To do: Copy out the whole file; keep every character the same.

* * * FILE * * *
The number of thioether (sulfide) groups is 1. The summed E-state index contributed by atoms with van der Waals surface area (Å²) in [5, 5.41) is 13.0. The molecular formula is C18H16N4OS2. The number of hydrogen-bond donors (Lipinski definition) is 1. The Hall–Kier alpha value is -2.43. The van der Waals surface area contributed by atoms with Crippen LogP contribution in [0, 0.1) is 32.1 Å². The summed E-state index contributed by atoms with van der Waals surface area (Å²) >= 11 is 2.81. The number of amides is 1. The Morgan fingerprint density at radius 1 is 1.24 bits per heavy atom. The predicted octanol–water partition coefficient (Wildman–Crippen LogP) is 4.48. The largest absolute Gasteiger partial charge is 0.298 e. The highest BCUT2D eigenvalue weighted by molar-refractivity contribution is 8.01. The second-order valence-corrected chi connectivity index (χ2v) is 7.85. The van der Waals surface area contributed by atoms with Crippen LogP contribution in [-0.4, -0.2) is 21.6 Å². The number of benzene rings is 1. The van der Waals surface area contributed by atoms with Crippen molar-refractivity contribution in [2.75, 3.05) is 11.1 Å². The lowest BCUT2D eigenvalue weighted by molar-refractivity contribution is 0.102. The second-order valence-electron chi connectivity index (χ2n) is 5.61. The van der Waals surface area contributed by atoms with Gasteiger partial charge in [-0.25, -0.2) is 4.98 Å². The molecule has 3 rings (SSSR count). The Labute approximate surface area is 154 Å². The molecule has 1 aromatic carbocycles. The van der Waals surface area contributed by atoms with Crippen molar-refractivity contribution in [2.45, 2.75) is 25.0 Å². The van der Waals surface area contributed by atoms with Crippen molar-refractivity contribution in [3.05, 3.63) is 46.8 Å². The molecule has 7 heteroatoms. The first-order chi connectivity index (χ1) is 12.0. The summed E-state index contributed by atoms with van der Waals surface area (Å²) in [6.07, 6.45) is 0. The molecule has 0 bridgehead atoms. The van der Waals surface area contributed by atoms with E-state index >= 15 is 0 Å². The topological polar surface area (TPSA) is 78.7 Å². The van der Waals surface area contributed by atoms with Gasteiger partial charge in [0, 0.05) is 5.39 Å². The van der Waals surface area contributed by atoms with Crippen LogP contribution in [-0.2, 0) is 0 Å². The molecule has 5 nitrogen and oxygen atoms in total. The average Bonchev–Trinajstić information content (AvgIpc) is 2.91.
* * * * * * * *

The number of thioether (sulfide) groups is 1. The summed E-state index contributed by atoms with van der Waals surface area (Å²) in [5, 5.41) is 13.0. The molecular formula is C18H16N4OS2. The number of hydrogen-bond donors (Lipinski definition) is 1. The Hall–Kier alpha value is -2.43. The van der Waals surface area contributed by atoms with Crippen LogP contribution in [0, 0.1) is 32.1 Å². The summed E-state index contributed by atoms with van der Waals surface area (Å²) >= 11 is 2.81. The number of amides is 1. The Morgan fingerprint density at radius 1 is 1.24 bits per heavy atom. The predicted octanol–water partition coefficient (Wildman–Crippen LogP) is 4.48. The largest absolute Gasteiger partial charge is 0.298 e. The highest BCUT2D eigenvalue weighted by molar-refractivity contribution is 8.01. The second-order valence-corrected chi connectivity index (χ2v) is 7.85. The van der Waals surface area contributed by atoms with Crippen LogP contribution in [-0.4, -0.2) is 21.6 Å². The number of benzene rings is 1. The van der Waals surface area contributed by atoms with Crippen molar-refractivity contribution in [2.75, 3.05) is 11.1 Å². The lowest BCUT2D eigenvalue weighted by molar-refractivity contribution is 0.102. The second-order valence-electron chi connectivity index (χ2n) is 5.61. The van der Waals surface area contributed by atoms with Gasteiger partial charge in [-0.25, -0.2) is 4.98 Å². The molecule has 3 rings (SSSR count). The Labute approximate surface area is 154 Å². The molecule has 1 aromatic carbocycles. The van der Waals surface area contributed by atoms with Crippen molar-refractivity contribution in [2.45, 2.75) is 25.0 Å². The van der Waals surface area contributed by atoms with Crippen molar-refractivity contribution in [3.05, 3.63) is 46.8 Å². The molecule has 7 heteroatoms. The first-order chi connectivity index (χ1) is 12.0. The summed E-state index contributed by atoms with van der Waals surface area (Å²) in [6.07, 6.45) is 0. The molecule has 0 bridgehead atoms. The van der Waals surface area contributed by atoms with E-state index >= 15 is 0 Å². The topological polar surface area (TPSA) is 78.7 Å². The van der Waals surface area contributed by atoms with Gasteiger partial charge in [0, 0.05) is 5.39 Å². The van der Waals surface area contributed by atoms with Crippen LogP contribution in [-0.2, 0) is 0 Å². The molecule has 5 nitrogen and oxygen atoms in total. The average Bonchev–Trinajstić information content (AvgIpc) is 2.91.